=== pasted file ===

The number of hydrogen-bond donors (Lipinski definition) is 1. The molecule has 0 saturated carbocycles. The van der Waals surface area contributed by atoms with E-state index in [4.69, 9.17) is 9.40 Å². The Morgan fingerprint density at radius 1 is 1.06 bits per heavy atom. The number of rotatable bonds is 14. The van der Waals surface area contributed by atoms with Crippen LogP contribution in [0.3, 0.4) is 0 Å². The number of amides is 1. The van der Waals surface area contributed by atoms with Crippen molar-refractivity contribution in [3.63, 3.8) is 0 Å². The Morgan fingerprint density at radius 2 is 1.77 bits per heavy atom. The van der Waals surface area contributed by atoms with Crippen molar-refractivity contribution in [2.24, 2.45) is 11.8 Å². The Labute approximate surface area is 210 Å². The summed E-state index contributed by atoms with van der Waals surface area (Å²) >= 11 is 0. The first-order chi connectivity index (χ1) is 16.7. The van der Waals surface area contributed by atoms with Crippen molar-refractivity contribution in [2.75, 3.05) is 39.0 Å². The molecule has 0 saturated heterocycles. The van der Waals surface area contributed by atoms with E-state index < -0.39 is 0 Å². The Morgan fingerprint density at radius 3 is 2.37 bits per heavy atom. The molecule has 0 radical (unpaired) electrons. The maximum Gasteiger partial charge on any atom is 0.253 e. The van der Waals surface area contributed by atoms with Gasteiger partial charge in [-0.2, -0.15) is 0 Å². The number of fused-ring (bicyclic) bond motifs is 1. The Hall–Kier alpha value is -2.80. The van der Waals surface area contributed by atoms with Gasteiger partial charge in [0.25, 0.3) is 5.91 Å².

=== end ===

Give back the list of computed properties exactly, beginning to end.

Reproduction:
The number of hydrogen-bond donors (Lipinski definition) is 1. The molecule has 0 saturated carbocycles. The van der Waals surface area contributed by atoms with E-state index in [4.69, 9.17) is 9.40 Å². The Morgan fingerprint density at radius 1 is 1.06 bits per heavy atom. The number of rotatable bonds is 14. The van der Waals surface area contributed by atoms with Crippen LogP contribution in [0.3, 0.4) is 0 Å². The number of amides is 1. The van der Waals surface area contributed by atoms with Crippen molar-refractivity contribution in [3.63, 3.8) is 0 Å². The Morgan fingerprint density at radius 2 is 1.77 bits per heavy atom. The van der Waals surface area contributed by atoms with Crippen molar-refractivity contribution in [2.24, 2.45) is 11.8 Å². The Labute approximate surface area is 210 Å². The summed E-state index contributed by atoms with van der Waals surface area (Å²) >= 11 is 0. The first-order chi connectivity index (χ1) is 16.7. The van der Waals surface area contributed by atoms with Crippen molar-refractivity contribution in [2.75, 3.05) is 39.0 Å². The molecule has 0 saturated heterocycles. The van der Waals surface area contributed by atoms with E-state index < -0.39 is 0 Å². The Morgan fingerprint density at radius 3 is 2.37 bits per heavy atom. The molecule has 0 radical (unpaired) electrons. The maximum Gasteiger partial charge on any atom is 0.253 e. The van der Waals surface area contributed by atoms with Gasteiger partial charge in [-0.2, -0.15) is 0 Å². The number of fused-ring (bicyclic) bond motifs is 1. The Hall–Kier alpha value is -2.80. The van der Waals surface area contributed by atoms with Gasteiger partial charge in [0.25, 0.3) is 5.91 Å².